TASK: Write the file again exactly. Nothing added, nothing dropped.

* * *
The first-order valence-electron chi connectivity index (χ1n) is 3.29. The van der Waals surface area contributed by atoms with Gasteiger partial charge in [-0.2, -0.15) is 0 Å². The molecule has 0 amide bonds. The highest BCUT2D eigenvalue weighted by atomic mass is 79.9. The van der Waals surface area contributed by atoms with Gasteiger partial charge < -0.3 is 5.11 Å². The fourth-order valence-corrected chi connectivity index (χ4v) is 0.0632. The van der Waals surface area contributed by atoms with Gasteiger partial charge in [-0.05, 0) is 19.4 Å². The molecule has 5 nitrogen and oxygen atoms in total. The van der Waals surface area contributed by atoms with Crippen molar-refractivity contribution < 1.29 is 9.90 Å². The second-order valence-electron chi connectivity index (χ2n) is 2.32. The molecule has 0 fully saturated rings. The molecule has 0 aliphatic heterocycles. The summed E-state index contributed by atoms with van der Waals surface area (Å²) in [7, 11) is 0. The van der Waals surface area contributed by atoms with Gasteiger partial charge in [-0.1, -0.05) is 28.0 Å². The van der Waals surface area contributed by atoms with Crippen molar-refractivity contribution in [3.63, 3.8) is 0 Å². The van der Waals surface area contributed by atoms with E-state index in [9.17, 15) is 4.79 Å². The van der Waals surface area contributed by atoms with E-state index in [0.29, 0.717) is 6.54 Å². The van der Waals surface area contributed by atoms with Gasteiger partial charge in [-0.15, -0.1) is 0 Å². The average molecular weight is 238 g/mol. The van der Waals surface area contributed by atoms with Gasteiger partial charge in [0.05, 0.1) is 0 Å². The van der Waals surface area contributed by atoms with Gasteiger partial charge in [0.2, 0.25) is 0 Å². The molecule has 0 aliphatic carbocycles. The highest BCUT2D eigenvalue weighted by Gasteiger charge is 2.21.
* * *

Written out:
The first-order valence-electron chi connectivity index (χ1n) is 3.29. The van der Waals surface area contributed by atoms with Gasteiger partial charge in [-0.2, -0.15) is 0 Å². The molecule has 0 amide bonds. The highest BCUT2D eigenvalue weighted by atomic mass is 79.9. The van der Waals surface area contributed by atoms with Gasteiger partial charge < -0.3 is 5.11 Å². The fourth-order valence-corrected chi connectivity index (χ4v) is 0.0632. The van der Waals surface area contributed by atoms with Gasteiger partial charge in [-0.05, 0) is 19.4 Å². The molecule has 5 nitrogen and oxygen atoms in total. The van der Waals surface area contributed by atoms with Crippen molar-refractivity contribution < 1.29 is 9.90 Å². The second-order valence-electron chi connectivity index (χ2n) is 2.32. The molecule has 0 fully saturated rings. The molecule has 0 aliphatic heterocycles. The summed E-state index contributed by atoms with van der Waals surface area (Å²) in [7, 11) is 0. The van der Waals surface area contributed by atoms with Gasteiger partial charge in [-0.1, -0.05) is 28.0 Å². The van der Waals surface area contributed by atoms with Crippen molar-refractivity contribution in [3.63, 3.8) is 0 Å². The van der Waals surface area contributed by atoms with E-state index in [9.17, 15) is 4.79 Å². The van der Waals surface area contributed by atoms with E-state index in [0.29, 0.717) is 6.54 Å². The van der Waals surface area contributed by atoms with Gasteiger partial charge in [-0.15, -0.1) is 0 Å². The average molecular weight is 238 g/mol. The van der Waals surface area contributed by atoms with Gasteiger partial charge in [0.05, 0.1) is 0 Å². The van der Waals surface area contributed by atoms with Gasteiger partial charge in [0.2, 0.25) is 0 Å². The molecule has 0 aliphatic carbocycles. The highest BCUT2D eigenvalue weighted by Gasteiger charge is 2.21.